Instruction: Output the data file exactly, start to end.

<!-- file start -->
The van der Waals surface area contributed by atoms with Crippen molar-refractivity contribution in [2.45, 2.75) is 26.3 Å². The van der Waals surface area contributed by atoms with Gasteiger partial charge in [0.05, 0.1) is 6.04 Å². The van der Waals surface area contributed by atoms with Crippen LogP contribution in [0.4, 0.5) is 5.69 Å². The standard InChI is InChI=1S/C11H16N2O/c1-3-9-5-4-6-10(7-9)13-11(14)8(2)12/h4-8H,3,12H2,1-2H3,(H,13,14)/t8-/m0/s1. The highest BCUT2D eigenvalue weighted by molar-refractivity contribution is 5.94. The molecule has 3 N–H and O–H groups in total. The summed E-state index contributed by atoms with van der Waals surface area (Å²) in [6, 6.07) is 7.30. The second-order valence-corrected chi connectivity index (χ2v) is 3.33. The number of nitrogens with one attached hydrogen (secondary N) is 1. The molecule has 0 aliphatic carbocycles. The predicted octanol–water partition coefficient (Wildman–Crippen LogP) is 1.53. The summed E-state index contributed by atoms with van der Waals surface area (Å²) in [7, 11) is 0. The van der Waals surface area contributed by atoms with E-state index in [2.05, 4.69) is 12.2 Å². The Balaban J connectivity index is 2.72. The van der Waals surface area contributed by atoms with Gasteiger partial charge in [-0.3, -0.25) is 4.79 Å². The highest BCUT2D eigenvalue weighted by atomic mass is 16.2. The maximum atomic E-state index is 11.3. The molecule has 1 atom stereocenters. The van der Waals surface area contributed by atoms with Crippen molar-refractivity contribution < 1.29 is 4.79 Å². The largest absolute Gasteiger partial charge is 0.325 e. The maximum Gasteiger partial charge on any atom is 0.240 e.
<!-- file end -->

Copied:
The van der Waals surface area contributed by atoms with Crippen molar-refractivity contribution in [2.45, 2.75) is 26.3 Å². The van der Waals surface area contributed by atoms with Gasteiger partial charge in [0.05, 0.1) is 6.04 Å². The van der Waals surface area contributed by atoms with Crippen LogP contribution in [0.4, 0.5) is 5.69 Å². The standard InChI is InChI=1S/C11H16N2O/c1-3-9-5-4-6-10(7-9)13-11(14)8(2)12/h4-8H,3,12H2,1-2H3,(H,13,14)/t8-/m0/s1. The highest BCUT2D eigenvalue weighted by molar-refractivity contribution is 5.94. The molecule has 3 N–H and O–H groups in total. The summed E-state index contributed by atoms with van der Waals surface area (Å²) in [6, 6.07) is 7.30. The second-order valence-corrected chi connectivity index (χ2v) is 3.33. The number of nitrogens with one attached hydrogen (secondary N) is 1. The molecule has 0 aliphatic carbocycles. The predicted octanol–water partition coefficient (Wildman–Crippen LogP) is 1.53. The summed E-state index contributed by atoms with van der Waals surface area (Å²) in [7, 11) is 0. The van der Waals surface area contributed by atoms with E-state index in [2.05, 4.69) is 12.2 Å². The Balaban J connectivity index is 2.72. The van der Waals surface area contributed by atoms with Gasteiger partial charge in [-0.3, -0.25) is 4.79 Å². The highest BCUT2D eigenvalue weighted by atomic mass is 16.2. The maximum atomic E-state index is 11.3. The molecule has 1 atom stereocenters. The van der Waals surface area contributed by atoms with Crippen molar-refractivity contribution < 1.29 is 4.79 Å². The largest absolute Gasteiger partial charge is 0.325 e. The maximum Gasteiger partial charge on any atom is 0.240 e.